The Mount of Olives

 

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The Mount of Olives played a key role in the final week of Jesus’ life on Earth.

 

Matthew 21:1-11 Easy-to-Read Version
Jesus Enters Jerusalem Like a King

Jesus and his followers were coming closer to Jerusalem. But first they stopped at Bethphage at the hill called the Mount of Olives. From there Jesus sent two of his followers into town. He said to them, “Go to the town you can see there. When you enter it, you will find a donkey with her colt. Untie them both, and bring them to me. If anyone asks you why you are taking the donkeys, tell them, ‘The Master needs them. He will send them back soon.’”

This showed the full meaning of what the prophet said:

“Tell the people of Zion,
‘Now your king is coming to you.
He is humble and riding on a donkey.
He is riding on a young donkey, born from a work animal.’”

The followers went and did what Jesus told them to do. They brought the mother donkey and the young donkey to him. They covered the donkeys with their coats, and Jesus sat on them. On the way to Jerusalem, many people spread their coats on the road for Jesus. Others cut branches from the trees and spread them on the road. Some of the people were walking ahead of Jesus. Others were walking behind him. They all shouted,

“Praise to the Son of David!
‘Welcome! God bless the one who comes in the name of the Lord!’
Praise to God in heaven!”

Then Jesus went into Jerusalem. All the people in the city were confused. They asked, “Who is this man?”

The crowds following Jesus answered, “This is Jesus. He is the prophet from the town of Nazareth in Galilee.”

donkeys

I always wondered about the men who were dispatched to get a donkey and her colt for Jesus. How did Jesus know where this donkey would be, she would have a colt, the owner would release her just by saying the Lord needs them, and they would be sent back soon? This event appears otherworldly, mystical, out of the realm of a normal event.

I’ve always been told the choice of a donkey over a horse was significant; a horse would represent a king or ruler going into war or battle. In choosing a donkey, a pack animal, a beast of burden, Jesus enters the city humbly, with no threat, seeking only peace.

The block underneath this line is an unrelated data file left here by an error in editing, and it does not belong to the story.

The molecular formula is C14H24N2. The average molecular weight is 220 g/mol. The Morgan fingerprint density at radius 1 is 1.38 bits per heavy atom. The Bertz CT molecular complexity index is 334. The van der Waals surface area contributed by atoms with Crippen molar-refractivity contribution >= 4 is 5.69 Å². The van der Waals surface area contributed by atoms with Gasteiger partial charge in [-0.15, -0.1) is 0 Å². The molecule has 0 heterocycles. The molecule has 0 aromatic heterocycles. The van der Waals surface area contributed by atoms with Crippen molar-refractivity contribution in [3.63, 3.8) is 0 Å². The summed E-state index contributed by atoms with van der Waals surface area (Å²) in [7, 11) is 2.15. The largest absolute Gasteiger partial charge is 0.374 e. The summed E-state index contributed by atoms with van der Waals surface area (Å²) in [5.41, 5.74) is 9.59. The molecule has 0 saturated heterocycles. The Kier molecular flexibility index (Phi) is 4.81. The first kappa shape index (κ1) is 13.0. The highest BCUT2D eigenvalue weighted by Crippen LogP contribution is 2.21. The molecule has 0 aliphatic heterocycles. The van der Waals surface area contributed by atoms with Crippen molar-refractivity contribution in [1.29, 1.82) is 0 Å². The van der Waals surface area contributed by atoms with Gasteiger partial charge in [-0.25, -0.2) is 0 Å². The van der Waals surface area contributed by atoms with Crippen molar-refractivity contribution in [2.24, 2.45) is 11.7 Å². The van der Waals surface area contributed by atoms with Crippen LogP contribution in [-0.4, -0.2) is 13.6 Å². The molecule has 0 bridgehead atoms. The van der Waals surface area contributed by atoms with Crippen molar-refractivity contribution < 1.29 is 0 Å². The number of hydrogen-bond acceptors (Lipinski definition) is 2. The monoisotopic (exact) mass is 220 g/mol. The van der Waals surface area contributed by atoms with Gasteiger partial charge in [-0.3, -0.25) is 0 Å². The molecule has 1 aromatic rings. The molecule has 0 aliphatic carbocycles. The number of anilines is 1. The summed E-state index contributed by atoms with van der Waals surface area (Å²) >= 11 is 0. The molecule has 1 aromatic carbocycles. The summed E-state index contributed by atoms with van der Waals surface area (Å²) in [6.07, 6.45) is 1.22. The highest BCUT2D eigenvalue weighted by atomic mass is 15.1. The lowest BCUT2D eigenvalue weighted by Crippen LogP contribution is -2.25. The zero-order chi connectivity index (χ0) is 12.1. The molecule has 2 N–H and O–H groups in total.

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Luke 22:35-46 Easy-to-Read Version 

Then Jesus said to the apostles, “Remember when I sent you out without money, a bag, or sandals? Did you need anything?”

The apostles said, “No.”

Jesus said to them, “But now if you have money or a bag, carry that with you. If you don’t have a sword, sell your coat and buy one. The Scriptures say,

‘He was considered a criminal.’
This Scripture must happen. It was written about me, and it is happening now.”

The followers said, “Look, Lord, here are two swords.”

Jesus said to them, “That’s enough.”

Jesus left the city and went to the Mount of Olives. His followers went with him. He went there often. He said to his followers, “Pray for strength against temptation.”

Then Jesus went about fifty steps away from them. He knelt down and prayed, “Father, if you are willing, please don’t make me drink from this cup. But do what you want, not what I want.” Then an angel from heaven came to help him. Jesus was full of pain; he struggled hard in prayer. Sweat dripped from his face like drops of blood falling to the ground. When he finished praying, he went to his followers. He found them asleep, worn out from their grieving. Jesus said to them, “Why are you sleeping? Get up and pray for strength against temptation.”

 

Jesus-Christ-Praying-Wallpapers-15

 

Jesus went with His disciples to the western slope of the Mount of Olives, to the Garden of the Oil Press, or the Garden of Gethsemane. It is significant to note that an oil press in Jesus’ day consisted of huge slabs of stone used to squeeze the oil out of olives that had already been crushed. These stones were surely heavy. As everything in the Bible seems to have both obvious and hidden meanings, this garden of the oil press is where Jesus agonized over His imminent arrest, criminalization, beatings, torture, and brutal death on the cross.

He prayed so intensely that beads of sweat like drops of blood were forced from the inside out. His suffering had already started as the pressure of what was about to happen pressed upon his entire body. I can imagine sins of the people past, present, and future, were too much for one man to survive; yet he endured, for our sakes, for our salvation, so that we would never suffer separation from God.

Jesus, Your sacrifice, Your suffering, Your agony, Your misery, were given out of love. A simple thank You would never suffice. No, in exchange for Your life, You invite all people to let You into their hearts, minds, and souls. So little for so much. Bless You, all Glory, Honor, and Praise, be Yours Forever.  Amen

 

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